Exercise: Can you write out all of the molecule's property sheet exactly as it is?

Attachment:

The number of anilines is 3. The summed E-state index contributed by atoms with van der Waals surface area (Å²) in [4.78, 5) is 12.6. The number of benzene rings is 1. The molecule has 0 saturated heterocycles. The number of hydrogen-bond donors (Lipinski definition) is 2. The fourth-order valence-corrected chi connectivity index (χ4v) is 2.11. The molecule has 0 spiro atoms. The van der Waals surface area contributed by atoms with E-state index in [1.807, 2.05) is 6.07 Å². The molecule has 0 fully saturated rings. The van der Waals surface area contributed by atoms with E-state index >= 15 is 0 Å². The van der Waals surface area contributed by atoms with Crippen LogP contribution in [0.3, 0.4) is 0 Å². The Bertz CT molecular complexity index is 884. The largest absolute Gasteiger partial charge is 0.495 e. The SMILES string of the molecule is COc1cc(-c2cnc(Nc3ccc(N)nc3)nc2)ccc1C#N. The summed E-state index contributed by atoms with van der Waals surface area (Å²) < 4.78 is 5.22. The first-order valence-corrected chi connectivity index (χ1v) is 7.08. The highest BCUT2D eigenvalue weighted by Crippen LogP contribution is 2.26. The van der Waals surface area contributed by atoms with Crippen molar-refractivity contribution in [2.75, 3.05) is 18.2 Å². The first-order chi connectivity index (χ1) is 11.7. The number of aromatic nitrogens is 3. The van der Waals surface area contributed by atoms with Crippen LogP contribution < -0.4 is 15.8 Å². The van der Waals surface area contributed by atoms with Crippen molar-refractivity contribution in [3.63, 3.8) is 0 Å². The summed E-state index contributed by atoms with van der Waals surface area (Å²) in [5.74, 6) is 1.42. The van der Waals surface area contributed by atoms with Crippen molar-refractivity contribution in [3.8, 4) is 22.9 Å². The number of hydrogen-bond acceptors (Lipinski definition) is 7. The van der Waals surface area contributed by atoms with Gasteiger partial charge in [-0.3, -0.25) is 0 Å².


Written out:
The number of anilines is 3. The summed E-state index contributed by atoms with van der Waals surface area (Å²) in [4.78, 5) is 12.6. The number of benzene rings is 1. The molecule has 0 saturated heterocycles. The number of hydrogen-bond donors (Lipinski definition) is 2. The fourth-order valence-corrected chi connectivity index (χ4v) is 2.11. The molecule has 0 spiro atoms. The van der Waals surface area contributed by atoms with E-state index in [1.807, 2.05) is 6.07 Å². The molecule has 0 fully saturated rings. The van der Waals surface area contributed by atoms with E-state index >= 15 is 0 Å². The van der Waals surface area contributed by atoms with Crippen LogP contribution in [0.3, 0.4) is 0 Å². The Bertz CT molecular complexity index is 884. The largest absolute Gasteiger partial charge is 0.495 e. The SMILES string of the molecule is COc1cc(-c2cnc(Nc3ccc(N)nc3)nc2)ccc1C#N. The summed E-state index contributed by atoms with van der Waals surface area (Å²) < 4.78 is 5.22. The first-order valence-corrected chi connectivity index (χ1v) is 7.08. The highest BCUT2D eigenvalue weighted by Crippen LogP contribution is 2.26. The van der Waals surface area contributed by atoms with Crippen molar-refractivity contribution in [2.75, 3.05) is 18.2 Å². The first-order chi connectivity index (χ1) is 11.7. The number of aromatic nitrogens is 3. The van der Waals surface area contributed by atoms with Crippen LogP contribution < -0.4 is 15.8 Å². The van der Waals surface area contributed by atoms with Crippen molar-refractivity contribution in [3.63, 3.8) is 0 Å². The summed E-state index contributed by atoms with van der Waals surface area (Å²) in [5.74, 6) is 1.42. The van der Waals surface area contributed by atoms with Crippen molar-refractivity contribution in [3.8, 4) is 22.9 Å². The number of hydrogen-bond acceptors (Lipinski definition) is 7. The van der Waals surface area contributed by atoms with Gasteiger partial charge in [-0.3, -0.25) is 0 Å².